IMG_0231.JPGI understand that work has taken you to a few African cities and beyond. I’m hoping Lagos has been your favourite?  

It’s a pity that although I have heard so much about Lagos I have not gotten to see much. I have only been to Ikeja (which was in transit) but being the person that I am had to go to the mall (of course). And it would be unfair to judge the whole of Lagos by one shopping spree at the Ikeja mall. ☺

But of all the African cities I have been to, my favorite so far (away from my home country) is Johannesburg, South Africa. One because of the big malls (my weakness), the infrastructure blew my mind, the scenery is inexplicable and the history wraps it all. Definitely a place to visit.

I know you are Tanzanian but I need you to weigh in on our jollof wars, which one tastes best? Nigerian or Ghanaian?

This is a tricky one. But honestly it would not be a good judgement as I have had two years of eating Ghanaian jollof and very few occasions where I had the opportunity to eat Nigerian jollof. The data collected is not sufficient to give a reasonable answer and I am not ready to lose all my Ghanaian friends just yet ☺

Spoken like a true engineer init?

How easy is it to maintain a hair and beauty routine when on the rig. Do you just go ahead and be one of the boys?

As I cannot make my hair on the rig I usually make a hairstyle that will last for the whole time I am there. As for the skin I just go with normal simple beauty stuff –lotion, moisturizer, lip balm (lip stick would be a bit much), perfume and so on. You do not want to overdo it – after all there is no competition. All in all, I will still be a girl on the rig despite having less to work with.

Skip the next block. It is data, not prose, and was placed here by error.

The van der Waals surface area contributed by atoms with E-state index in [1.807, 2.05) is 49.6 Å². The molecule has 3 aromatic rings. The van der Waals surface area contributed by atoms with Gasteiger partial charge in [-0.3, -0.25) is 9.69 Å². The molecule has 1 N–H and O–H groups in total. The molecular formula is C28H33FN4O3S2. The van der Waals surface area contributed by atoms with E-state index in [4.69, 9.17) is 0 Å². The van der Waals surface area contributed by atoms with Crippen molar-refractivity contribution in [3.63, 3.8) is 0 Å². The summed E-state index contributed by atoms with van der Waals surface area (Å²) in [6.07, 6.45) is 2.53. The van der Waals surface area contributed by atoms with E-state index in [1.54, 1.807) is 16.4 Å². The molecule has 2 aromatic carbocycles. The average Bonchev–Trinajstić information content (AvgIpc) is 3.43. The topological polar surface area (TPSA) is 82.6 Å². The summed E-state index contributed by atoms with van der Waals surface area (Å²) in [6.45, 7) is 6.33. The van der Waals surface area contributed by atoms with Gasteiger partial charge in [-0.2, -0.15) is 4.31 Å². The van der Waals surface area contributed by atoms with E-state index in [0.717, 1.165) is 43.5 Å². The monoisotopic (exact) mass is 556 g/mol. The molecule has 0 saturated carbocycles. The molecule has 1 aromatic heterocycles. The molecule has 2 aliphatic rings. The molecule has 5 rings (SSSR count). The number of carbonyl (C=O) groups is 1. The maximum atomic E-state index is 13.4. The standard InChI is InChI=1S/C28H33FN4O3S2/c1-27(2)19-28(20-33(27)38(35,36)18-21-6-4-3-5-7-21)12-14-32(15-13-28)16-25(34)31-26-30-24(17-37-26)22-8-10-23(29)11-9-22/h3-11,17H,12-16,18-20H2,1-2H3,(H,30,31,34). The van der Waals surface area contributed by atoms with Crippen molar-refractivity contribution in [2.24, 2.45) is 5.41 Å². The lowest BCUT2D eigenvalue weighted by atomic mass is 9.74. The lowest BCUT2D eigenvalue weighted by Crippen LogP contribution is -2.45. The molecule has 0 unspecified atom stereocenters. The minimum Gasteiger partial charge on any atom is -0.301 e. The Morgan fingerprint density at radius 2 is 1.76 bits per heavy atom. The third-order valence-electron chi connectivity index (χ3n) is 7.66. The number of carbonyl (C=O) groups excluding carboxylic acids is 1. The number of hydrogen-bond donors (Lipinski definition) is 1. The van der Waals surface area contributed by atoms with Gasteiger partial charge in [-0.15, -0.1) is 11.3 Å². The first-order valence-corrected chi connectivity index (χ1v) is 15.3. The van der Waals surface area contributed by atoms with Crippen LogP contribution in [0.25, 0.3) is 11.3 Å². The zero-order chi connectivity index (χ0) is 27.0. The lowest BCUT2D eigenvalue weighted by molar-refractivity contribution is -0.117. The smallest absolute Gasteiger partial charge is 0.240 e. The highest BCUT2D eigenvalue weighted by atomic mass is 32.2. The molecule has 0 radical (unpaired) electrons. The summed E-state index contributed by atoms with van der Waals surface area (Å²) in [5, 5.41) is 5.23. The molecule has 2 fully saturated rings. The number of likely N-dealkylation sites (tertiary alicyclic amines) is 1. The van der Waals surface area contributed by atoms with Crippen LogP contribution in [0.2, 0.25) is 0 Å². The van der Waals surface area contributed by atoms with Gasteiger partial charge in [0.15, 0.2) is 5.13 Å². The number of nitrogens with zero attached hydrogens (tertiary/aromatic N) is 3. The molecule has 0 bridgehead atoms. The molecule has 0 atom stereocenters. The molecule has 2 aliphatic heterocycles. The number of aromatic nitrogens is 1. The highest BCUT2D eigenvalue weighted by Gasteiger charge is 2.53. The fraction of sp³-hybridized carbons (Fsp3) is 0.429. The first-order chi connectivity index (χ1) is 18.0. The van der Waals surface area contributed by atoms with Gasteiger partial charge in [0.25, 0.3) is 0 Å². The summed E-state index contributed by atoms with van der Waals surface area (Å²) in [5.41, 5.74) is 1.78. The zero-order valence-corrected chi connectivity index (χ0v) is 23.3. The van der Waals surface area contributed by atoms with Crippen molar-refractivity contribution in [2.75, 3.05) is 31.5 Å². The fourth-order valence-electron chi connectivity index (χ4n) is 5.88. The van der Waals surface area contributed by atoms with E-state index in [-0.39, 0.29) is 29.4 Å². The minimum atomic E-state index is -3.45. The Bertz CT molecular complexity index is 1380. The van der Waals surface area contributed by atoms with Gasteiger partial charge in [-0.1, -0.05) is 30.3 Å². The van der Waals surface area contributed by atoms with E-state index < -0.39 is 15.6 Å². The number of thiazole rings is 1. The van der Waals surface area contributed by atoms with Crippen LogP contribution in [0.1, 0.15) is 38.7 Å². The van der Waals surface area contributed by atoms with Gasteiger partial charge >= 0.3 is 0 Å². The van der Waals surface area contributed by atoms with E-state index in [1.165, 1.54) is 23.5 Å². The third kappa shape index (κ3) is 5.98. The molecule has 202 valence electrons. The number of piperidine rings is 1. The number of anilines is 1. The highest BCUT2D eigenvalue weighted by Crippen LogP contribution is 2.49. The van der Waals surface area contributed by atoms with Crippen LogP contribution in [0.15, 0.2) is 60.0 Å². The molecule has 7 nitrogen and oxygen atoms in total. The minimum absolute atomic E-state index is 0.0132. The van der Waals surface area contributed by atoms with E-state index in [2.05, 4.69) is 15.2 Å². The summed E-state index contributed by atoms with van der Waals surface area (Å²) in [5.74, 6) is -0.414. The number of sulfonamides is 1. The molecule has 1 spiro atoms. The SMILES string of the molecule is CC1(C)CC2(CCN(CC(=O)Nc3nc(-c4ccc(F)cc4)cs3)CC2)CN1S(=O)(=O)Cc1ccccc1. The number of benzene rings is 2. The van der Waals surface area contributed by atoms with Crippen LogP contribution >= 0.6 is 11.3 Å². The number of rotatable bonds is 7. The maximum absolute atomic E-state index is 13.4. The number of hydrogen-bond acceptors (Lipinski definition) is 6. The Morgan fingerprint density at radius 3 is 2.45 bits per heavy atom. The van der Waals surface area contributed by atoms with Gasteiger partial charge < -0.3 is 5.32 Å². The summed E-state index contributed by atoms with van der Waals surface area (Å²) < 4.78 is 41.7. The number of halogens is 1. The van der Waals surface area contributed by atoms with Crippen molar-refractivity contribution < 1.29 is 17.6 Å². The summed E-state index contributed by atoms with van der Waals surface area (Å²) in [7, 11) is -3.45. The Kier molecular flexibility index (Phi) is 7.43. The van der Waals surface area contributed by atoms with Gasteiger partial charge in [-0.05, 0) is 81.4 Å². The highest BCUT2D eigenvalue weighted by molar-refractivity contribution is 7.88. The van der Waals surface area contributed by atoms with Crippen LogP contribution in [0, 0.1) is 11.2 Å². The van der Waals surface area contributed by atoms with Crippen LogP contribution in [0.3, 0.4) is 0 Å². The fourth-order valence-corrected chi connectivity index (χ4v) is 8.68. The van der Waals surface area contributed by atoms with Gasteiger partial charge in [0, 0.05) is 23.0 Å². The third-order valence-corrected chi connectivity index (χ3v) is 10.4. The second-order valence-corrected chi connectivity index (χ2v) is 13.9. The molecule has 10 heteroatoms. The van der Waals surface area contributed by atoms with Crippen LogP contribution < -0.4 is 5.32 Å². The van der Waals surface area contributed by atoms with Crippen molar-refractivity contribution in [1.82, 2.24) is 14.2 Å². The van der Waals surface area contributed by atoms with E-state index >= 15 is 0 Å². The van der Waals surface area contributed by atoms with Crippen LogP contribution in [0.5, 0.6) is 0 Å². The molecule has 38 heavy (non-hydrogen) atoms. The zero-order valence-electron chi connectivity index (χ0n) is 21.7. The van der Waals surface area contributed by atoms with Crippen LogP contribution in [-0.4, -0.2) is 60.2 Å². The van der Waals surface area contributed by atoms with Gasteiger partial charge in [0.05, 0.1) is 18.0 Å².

What’s your specialty in the Engineering field?

I am an Industrial Engineer but I work as a Measurements Engineer. My task is to take measurements of the formation (in real time) as drilling is taking place and to give the information to the wellsite geologist so he can make decisions regarding the well being drilled.

You said you haven’t experienced discrimination or intimidation, do you think this is as a result of the company you work in?

The company I work for believes in embracing the differences of people and their cultures. We have all adapted that, and these differences in cultures, traditions, nationalities, gender, educational backgrounds and so forth are the foundations of the unity and the result of the success. Everyone has their career path so discriminating or intimidating others will not lead anybody anywhere.

Are you a weave girl or braid girl or no hair girl.

I am definitely not a no-hair girl. The last time I had short hair was in 2008 – eight years ago.

I either have weave, braids or my own hair but I prefer braids to weaves.

What do you do to ease the tension when it gets boring on the rig?

I love movies, during my free time I watch a lot of them.

I go to the gym ☺

Eat a lot of ice cream from the galley. I always gain an extra 1kg after my hitch which after a week of being back to normal life I lose – it is a never-ending cycle. Which in a very weird way implies that normal life is more stressful. Shocking, right?